You need to understand the key components of a business before you start the process to sell or buy. Proper preparation with the right advice will get the best results.
You will benefit from our expertise to:
- assist you in negotiating agreements in relation to the terms of sale
- assessment of offers which are received and assisting you in the negotiation phase
- assessment of the taxation consequences of sales depending upon the structure of the business or interest being sold
- preparation and implementation of completion statements listing all matters which must be addressed at settlement
- advice & implementation of appropriate business structures
- review & drafting of business contracts
- review and advice regarding lease terms
- tax considerations
- liaison with financial institutions
- transfers of equipment licenses
- arranging due diligence searches and inspections
Before you start
Before starting the process to buy or sell a business, you need to be fully aware of the potential legal issues involved in the transaction. We also ensure that you have consulted with your Accountant prior to commencing the process of buying or selling a business.
What is being sold?
When you buy a business, you are acquiring ownership of a combination of rights, responsibilities and assets that are used together to create a product or service. It is essential that you identify these components to ensure they are effectively transferred by the seller. These components may include: business names, business goodwill, business premises (lease or ownership), equipment and fixed assets, stock, current orders, supply agreements, patents and trademarks, and business licenses. The seller must be able to transfer the ownership of all components to the buyer.
Who is the Purchaser?
For purchasers, we will help you to identify and implement the right structure for you when you buy into the business. The right structure will help you to minimise your risk, protect your assets, distribute income in a tax effective way and ensure that you will not pay any more CGT than absolutely necessary when you eventually sell your business. You may wish to protect your assets from the liabilities of the business entity and you may also wish to protect the businesses assets from personal liability. Purchasers and owners with an eye to the future (which may in fact be as soon as tomorrow) will implement business succession planning strategies.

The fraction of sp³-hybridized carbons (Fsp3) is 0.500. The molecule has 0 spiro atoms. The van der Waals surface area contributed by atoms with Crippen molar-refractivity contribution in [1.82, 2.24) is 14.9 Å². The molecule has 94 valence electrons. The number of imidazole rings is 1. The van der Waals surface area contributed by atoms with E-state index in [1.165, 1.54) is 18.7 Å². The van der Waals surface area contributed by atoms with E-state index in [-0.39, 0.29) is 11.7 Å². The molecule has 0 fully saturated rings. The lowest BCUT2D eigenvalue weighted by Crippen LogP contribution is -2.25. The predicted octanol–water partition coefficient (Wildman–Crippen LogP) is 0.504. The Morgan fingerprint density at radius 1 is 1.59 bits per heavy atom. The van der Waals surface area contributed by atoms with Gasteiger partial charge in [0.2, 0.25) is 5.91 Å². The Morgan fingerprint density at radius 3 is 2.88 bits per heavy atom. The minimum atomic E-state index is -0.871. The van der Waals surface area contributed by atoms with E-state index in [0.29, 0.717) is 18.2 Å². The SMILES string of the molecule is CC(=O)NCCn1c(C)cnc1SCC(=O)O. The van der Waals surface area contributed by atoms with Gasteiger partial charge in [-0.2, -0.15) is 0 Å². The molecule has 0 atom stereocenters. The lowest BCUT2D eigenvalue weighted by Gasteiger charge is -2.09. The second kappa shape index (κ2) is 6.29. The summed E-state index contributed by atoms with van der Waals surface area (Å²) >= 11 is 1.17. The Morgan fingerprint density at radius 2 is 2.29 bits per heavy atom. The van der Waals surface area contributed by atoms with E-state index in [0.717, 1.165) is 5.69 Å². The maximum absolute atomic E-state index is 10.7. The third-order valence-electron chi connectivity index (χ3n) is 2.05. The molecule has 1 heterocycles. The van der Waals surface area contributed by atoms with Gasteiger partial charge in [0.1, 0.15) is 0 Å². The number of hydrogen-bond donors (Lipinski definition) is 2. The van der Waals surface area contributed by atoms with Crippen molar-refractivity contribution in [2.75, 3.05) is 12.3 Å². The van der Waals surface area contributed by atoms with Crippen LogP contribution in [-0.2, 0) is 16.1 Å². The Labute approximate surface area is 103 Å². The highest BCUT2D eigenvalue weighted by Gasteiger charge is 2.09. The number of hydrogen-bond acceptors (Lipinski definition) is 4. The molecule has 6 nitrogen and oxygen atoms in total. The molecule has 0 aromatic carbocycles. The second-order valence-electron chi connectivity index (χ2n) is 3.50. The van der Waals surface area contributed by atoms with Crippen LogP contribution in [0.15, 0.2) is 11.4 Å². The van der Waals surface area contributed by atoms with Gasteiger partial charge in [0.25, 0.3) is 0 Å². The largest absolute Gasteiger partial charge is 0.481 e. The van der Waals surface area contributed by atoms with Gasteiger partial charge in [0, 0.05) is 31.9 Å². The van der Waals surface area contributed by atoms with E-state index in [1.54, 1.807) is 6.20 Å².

What is included in the sale value?
When negotiating a price for a business the following component categories are considered:
Fixed Assets and Equipment
An inventory of all the assets and equipment of the business being sold; stating their ‘book value’ will be included in the contract document. If these assets are sold above the depreciated value this will become taxable income for the seller.
Where the business premises are leased, then the buyer must ensure that they can obtain the rights to the use of the premises either through a transfer of the lease, a new lease or through the purchase of the building.
This will give the business a value above that of the assets alone. In a tangible sense, ‘goodwill’ will involve business names, names of products and services, and telephone numbers. To increase the value of the business for the seller, the components of goodwill should be registered so as to become saleable commodities. Meanwhile, the buyer should exercise diligence in determining what these components of goodwill are worth and whether they are already registered. These may be amongst the most valuable items of a business and crucial to future business success.
Stock in Trade
This consists of all commodities used in the production of saleable goods, goods being produced and finished goods. Whilst the value of this stock will be originally based on an estimate, it is important for the buyer that this stock be accurately valued just before settlement of the sale and is within 10% of the original estimate.
Not included in the value of the business will be any ‘encumbrances’. Any mortgages, charges, or bills of sale over any stock or assets must be settled by the seller before the sale. If any stock or assets are the subject of a lease or hire purchase then the seller must be sure they can be transferred to the buyer or that the seller can pay them out.
Do I need legal assistance?
Buying or selling a business can be challenging and difficult, where even a “simple” transaction can lead to financial and legal hardship. Avoiding the cost of legal representation may be the most expensive cost saving you ever make as legal fees are insignificant compared to the amount of time and money that can be lost if the transaction is not handle